Zambia is once again experiencing crippling power outages with load-shedding of at least 6 hours a day in many parts of the country. The last time load-shedding was this heavy and this widespread was 2015. ZESCO, the electricity utility, says this year's load-shedding, just as the one in 2015, is due to low water levels at the country's main hydro power plants. Zambia generates most of its electricity from hydro sources.
The Zambian government is considering importing up to 300MW of emergency power from South Africa as a coping mechanism. Given the strained state of the country's finances, the Minister of Energy has suggested that electricity tariffs could be increased by as much as 75% to pay for the imports.
Research that my colleagues and I have conducted suggests that such a tariff increase would have grave consequences for the poor.
In 2017, ZESCO was allowed to implement a tariff hike of 75%. The motivation was that local tariffs were not cost reflective and needed to be adjusted upwards. Such an upward adjustment would make investments in electricity generation attractive for private sector players (the jury's still out on whether this has actually happened).
In a research paper that Mashekwa Maboshe, Akabondo Kabechani and I published this year in the journal Energy Policy, we simulated the likely impact of the 2017 tariff hike on different income groups in Zambia (published version here; ungated version here).
We found that the poorest 10% of Zambian households (the poorest decile) were likely to experience a 9.4% reduction in real household expenditure as a result of the tariff hike. In comparison, the real household expenditure decline for the richest 10% (richest decile), was only going to be 3.2%. In other words, the poorest 10% were going to see their real household expenditure decline at 3 times the rate that it would decline for the richest 10%.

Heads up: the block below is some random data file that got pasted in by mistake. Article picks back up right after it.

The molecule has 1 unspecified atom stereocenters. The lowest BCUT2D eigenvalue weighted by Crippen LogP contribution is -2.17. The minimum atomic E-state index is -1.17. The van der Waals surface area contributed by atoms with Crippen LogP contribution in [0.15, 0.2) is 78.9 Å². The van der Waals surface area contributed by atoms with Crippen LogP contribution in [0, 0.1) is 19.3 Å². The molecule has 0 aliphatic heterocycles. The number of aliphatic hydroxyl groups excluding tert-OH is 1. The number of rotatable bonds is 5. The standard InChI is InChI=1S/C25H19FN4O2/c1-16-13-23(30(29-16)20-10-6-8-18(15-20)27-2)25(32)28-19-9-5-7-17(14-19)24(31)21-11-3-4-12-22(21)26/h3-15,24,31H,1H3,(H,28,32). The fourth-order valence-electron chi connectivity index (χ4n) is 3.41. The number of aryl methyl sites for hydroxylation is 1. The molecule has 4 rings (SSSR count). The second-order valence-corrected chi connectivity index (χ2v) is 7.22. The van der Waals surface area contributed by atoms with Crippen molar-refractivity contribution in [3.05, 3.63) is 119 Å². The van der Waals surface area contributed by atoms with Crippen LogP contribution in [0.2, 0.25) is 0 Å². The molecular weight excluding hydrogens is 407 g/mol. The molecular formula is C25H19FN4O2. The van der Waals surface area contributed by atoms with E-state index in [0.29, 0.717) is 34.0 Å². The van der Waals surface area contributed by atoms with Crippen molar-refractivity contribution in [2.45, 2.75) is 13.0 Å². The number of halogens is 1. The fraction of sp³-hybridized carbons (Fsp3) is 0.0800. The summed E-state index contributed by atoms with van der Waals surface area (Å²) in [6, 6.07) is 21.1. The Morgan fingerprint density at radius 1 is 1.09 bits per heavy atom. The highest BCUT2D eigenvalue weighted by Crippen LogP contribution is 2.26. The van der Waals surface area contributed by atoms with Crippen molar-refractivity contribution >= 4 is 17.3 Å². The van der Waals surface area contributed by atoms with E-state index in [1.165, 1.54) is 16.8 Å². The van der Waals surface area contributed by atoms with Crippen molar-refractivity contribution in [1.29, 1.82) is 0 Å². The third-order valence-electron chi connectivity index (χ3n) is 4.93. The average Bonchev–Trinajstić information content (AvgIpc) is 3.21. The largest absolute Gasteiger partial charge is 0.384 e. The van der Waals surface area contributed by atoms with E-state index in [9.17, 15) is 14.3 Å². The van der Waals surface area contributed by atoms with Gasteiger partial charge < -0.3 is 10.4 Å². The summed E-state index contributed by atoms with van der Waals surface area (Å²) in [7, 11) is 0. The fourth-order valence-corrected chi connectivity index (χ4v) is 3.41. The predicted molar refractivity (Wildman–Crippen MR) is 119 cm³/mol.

An increase in electricity tariffs has the same impact on our incomes as inflation. Inflation, which is the general increase in prices, reduces the number of goods we can really (or actually) buy with our incomes. In other words, inflation reduces our real incomes or real expenditures. Electricity tariff increases have the same effect. Firstly, the tariff increase immediately affects the price of electricity (the direct effect). Second, because electricity is a vital input into the production of other goods, the prices of other goods also increase (the indirect effect). The poor are hardest hit because electricity and goods produced with electricity occupy bigger shares of their household budgets than the well-off.
Lastly, our simulations showed that an additional 100,000 people would become poor as a result of the tariff increase. This is because their real expenditures would fall below the poverty line as soon as electricity prices went up.
Our work shows that the burden of increased electricity tariffs in Zambia falls overwhelmingly on the poor. One hopes that Cabinet and the public will take this into consideration as they debate the next round of tariff increases.
(This piece has benefited from discussions with my coauthor Mashekwa Maboshe)